Colorado’s budget writers spent the past year planning for the worst, but they now believe the state has averted long-term economic ruin.
In fact, the state legislature’s chief budget writer said Monday, the outlook is actually pretty good. A fuller picture won’t be available until March 19, during economists’ quarterly update, but Democratic Sen. Dominick Moreno told The Denver Post: “It’s nothing that we could have expected.”
“I really do think the economists … couldn’t foresee that this was going to be the case,” the chairman of the Joint Budget Committee from Commerce City said. “There was a belief that the pandemic had so much more of an impact on the economy than it did.”
In the early days of the pandemic, analysts predicted a catastrophic economic slowdown, and Colorado’s legislature slashed about 10% of overall spending to pass a balanced budget — roughly $30 billion — for the 2020-21 fiscal year. Many of those cuts led to teary hearings and debates at the Capitol, and lawmakers braced for possibly years of holding back on new spending proposals.
Things started to improve over the summer and into fall, when budget writers were advised the state government would have about $1 billion more in tax revenue to use than planned — though the state’s nonpartisan economic analysts cautioned them against too much optimism. That’s because state spending was still projected to exceed state revenues through at least 2023.
Now it appears likely that isn’t even true anymore. Asked whether Colorado’s latest projected revenues will exceed spending commitments, Moreno said, “You’ll definitely see that be the case.”
This evolution is being seen across the U.S.: A New York Times report found many states, including Colorado, hacked budgets during the early uncertainty and have returned to stable — and sometimes positive — revenue levels. Plus, the federal government looks like it’ll be pumping cash into Colorado as part of a stimulus bill that needs the U.S. House’s final approval before landing on President Joe Biden’s desk.
So if next week’s economic forecast is as rosy as Moreno and other statehouse leaders expect it to be, the question becomes: What to do with the extra cash?
There is a slight difference of opinion between Democratic Gov. Jared Polis and the Democrat-led legislature. The former is bullish on stimulating the economy even more, whereas the latter is generally more interested in balancing that priority with restoring last year’s cuts.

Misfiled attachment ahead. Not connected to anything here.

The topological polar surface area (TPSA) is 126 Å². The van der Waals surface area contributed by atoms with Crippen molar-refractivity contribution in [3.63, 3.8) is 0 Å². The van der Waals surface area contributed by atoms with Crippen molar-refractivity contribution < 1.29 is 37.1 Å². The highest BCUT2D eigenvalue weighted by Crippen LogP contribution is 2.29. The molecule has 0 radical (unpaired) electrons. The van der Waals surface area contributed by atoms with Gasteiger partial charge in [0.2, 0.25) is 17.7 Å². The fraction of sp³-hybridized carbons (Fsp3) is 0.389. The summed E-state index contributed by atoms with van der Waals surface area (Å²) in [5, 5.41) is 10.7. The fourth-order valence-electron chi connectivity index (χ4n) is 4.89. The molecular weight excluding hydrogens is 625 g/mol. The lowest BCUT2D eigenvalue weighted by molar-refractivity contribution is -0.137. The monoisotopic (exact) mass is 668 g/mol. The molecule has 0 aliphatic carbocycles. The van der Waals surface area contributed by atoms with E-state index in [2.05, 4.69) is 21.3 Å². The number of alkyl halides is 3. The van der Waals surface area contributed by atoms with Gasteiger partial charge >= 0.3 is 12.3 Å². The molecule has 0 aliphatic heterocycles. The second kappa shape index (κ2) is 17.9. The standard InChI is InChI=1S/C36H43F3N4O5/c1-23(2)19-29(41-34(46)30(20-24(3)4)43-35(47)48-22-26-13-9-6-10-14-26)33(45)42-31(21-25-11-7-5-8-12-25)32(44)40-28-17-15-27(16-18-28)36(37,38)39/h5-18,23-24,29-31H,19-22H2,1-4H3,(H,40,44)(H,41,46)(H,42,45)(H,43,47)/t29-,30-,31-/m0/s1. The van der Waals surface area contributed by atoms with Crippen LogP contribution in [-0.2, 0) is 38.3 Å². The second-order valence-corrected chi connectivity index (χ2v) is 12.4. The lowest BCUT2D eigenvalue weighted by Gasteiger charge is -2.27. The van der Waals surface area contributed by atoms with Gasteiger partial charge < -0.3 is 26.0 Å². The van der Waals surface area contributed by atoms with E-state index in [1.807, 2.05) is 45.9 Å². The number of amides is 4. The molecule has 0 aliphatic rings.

But the two sides aren’t far off. Polis has called for a COVID-19 stimulus package of about $1.3 billion (close to 12% of all discretionary spending by the legislature for this fiscal year), while lawmakers are comfortable with a package more in the $1 billion range. Democrats and Republicans are in general agreement on how to spend this money, leaders from both parties said: business aid, rural economic development, reopening schools, “shovel-ready” road and bridge projects and housing assistance.
“Things are actually going pretty well,” said Senate Minority Leader Chris Holbert, a Douglas County Republican. “We’re optimistic that there are things that we can work together on.”
He attributed the positive talks to the fact that Colorado must, by law, balance its budget and cannot deficit-spend like the federal government.
“It’s not Republicans criticizing far-left progressive ideas. I give the people of Colorado credit there,” Holbert said. “It’s not like there’s something in the water here, where we’re better at this than Congress. It’s that we have to operate on the dollars that we actually have.”
As recently as Friday, the parties were primed to announce the new state COVID stimulus this week, but now may wait to see how much federal stimulus money will flow to Colorado. Biden could sign a $1.9 trillion bill this week, and Moreno said the state is tentatively preparing to get about $4 billion.
“The federal action has kind of thrown a wrench in,” he said. “Should we go telling folks about this smaller state stimulus in light of the fact that there’s this larger thing we’re going to receive? In terms of scales of impact, we can have more impact if we wait a little bit and allocate some of the federal funding.”
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